This year the Porters are embarking on a new journey. The #LovingLifeList … 2014 Edition. Every month we will explore something new. Something Different. Something we have never done before. All while doing it TOGETHER! To be continued …
Ready. Set. EXPLORE!
Remember Janet Jackson’s infamous ‘wardrobe malfunction’ when she performed with Justin Timberlake during the 2005 Super Bowl halftime show? Jacksonville was put on the map when it hosted that year’s Super Bowl. Located on the St. John’s River in northeast Florida, Jacksonville is an interesting city with much to offer. If you are looking for best day trips outside of Jacksonville, here are some destinations, all less than an hour’s drive away.
St Augustine, Florida
Any history buff will be thrilled to visit St Augustine! A forty-five minutes drive from Jacksonville, St Augustine is the oldest European settlement in America. The preservation of the city’s history is impressive, with restored buildings dating back as far as the early 1600s. You can see this fascinating city on a trolley or horse-drawn carriage, or you can take a walking tour. St George Street, the main thoroughfare, is lined with quaint shops, restaurants, museums and historic buildings. A few blocks away is the Castillo de San Marcos, the star-shaped Spanish fort built in the mid-1600s. The oldest masonry fortification in North America, the Castillo has withstood sieges and hurricanes over the years. Re-enactors in period costumes demonstrate the historic weapons by firing the Spanish cannons during special events and on the weekends throughout the year. Check their website for time and schedule. Other attractions include the Lightner Museum, the Fountain of Youth Archaeological Park, Flagler College (formerly Ponce de Leon Hotel) and the Casa Monica Hotel.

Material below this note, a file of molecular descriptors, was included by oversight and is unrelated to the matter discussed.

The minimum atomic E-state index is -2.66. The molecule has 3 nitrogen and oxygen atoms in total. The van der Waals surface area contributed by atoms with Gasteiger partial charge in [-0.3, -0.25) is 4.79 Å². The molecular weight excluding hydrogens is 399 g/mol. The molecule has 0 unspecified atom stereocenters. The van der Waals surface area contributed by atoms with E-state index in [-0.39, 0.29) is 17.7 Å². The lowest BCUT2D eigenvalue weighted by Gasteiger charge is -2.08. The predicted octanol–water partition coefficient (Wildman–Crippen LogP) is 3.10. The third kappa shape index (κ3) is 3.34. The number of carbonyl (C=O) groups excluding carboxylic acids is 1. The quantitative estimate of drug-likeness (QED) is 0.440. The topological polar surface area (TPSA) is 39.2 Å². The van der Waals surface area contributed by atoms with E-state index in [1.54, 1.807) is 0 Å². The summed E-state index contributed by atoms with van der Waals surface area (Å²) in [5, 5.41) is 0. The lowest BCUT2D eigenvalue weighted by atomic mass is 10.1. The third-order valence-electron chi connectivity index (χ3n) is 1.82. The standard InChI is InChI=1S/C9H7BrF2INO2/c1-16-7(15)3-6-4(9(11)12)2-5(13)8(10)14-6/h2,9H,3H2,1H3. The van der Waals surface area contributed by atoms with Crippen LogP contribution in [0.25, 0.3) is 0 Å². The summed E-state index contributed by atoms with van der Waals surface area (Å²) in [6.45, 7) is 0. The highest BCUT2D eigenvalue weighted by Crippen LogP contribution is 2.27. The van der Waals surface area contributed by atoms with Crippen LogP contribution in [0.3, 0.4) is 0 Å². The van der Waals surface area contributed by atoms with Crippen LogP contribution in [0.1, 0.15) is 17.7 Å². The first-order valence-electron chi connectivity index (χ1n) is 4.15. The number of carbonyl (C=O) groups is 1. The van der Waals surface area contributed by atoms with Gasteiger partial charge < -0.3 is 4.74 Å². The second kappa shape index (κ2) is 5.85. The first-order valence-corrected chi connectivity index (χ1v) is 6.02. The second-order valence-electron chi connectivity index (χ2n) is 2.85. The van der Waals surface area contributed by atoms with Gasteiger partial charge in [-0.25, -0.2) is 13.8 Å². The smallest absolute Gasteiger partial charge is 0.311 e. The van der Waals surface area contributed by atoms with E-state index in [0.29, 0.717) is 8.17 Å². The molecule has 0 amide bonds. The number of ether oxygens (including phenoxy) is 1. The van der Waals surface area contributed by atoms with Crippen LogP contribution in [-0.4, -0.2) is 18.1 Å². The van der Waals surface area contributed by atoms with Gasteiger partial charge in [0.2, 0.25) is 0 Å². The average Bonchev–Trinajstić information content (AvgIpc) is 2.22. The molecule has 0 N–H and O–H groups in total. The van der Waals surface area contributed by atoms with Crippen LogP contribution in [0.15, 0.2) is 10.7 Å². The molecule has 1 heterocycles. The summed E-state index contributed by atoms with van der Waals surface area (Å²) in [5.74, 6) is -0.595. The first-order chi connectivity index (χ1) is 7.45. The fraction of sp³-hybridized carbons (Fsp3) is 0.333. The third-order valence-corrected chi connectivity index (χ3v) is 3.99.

Fernandina Beach, Florida
Located on beautiful Amelia Island, Fernandina Beach is less than an hour’s drive northeast of Jacksonville. Like St Augustine, Fernandina Beach has its share of history, which dates back 4,000 years, when the ancient Timucuan Indians lived there. Eight flags have been flown in this town (including those of Spain, France, England, various insurgent groups, the United States and the Confederacy), reflecting its colorful past. A 50-block area of the quaint downtown is listed on the National Register of Historic Places. No doubt the white sand beaches are a big draw to this charming town. Another favorite event is the three-day Shrimp Festival, which takes place the first weekend in May.
Cumberland Island, Georgia
If you like nature, camping and hiking, a visit to the Cumberland Island National Seashore in nearby Georgia is a must. The island is accessible only by boat. You can take the ferry from St Marys, Georgia or Fernandina Beach, Florida. As you explore the island, you will find Dungeness, the ruins of the Carnegie home. You can tour Plum Orchard, the 1898 mansion built by Lucy Carnegie for her son. The mansion was donated to the park service in 1971.
A short hike to the seashore will reward you with a magnificent 17-miles of hard-packed sand beaches and dunes. The wildlife you encounter along the way include wild horses, armadillos, turtles and a vast array of birds.
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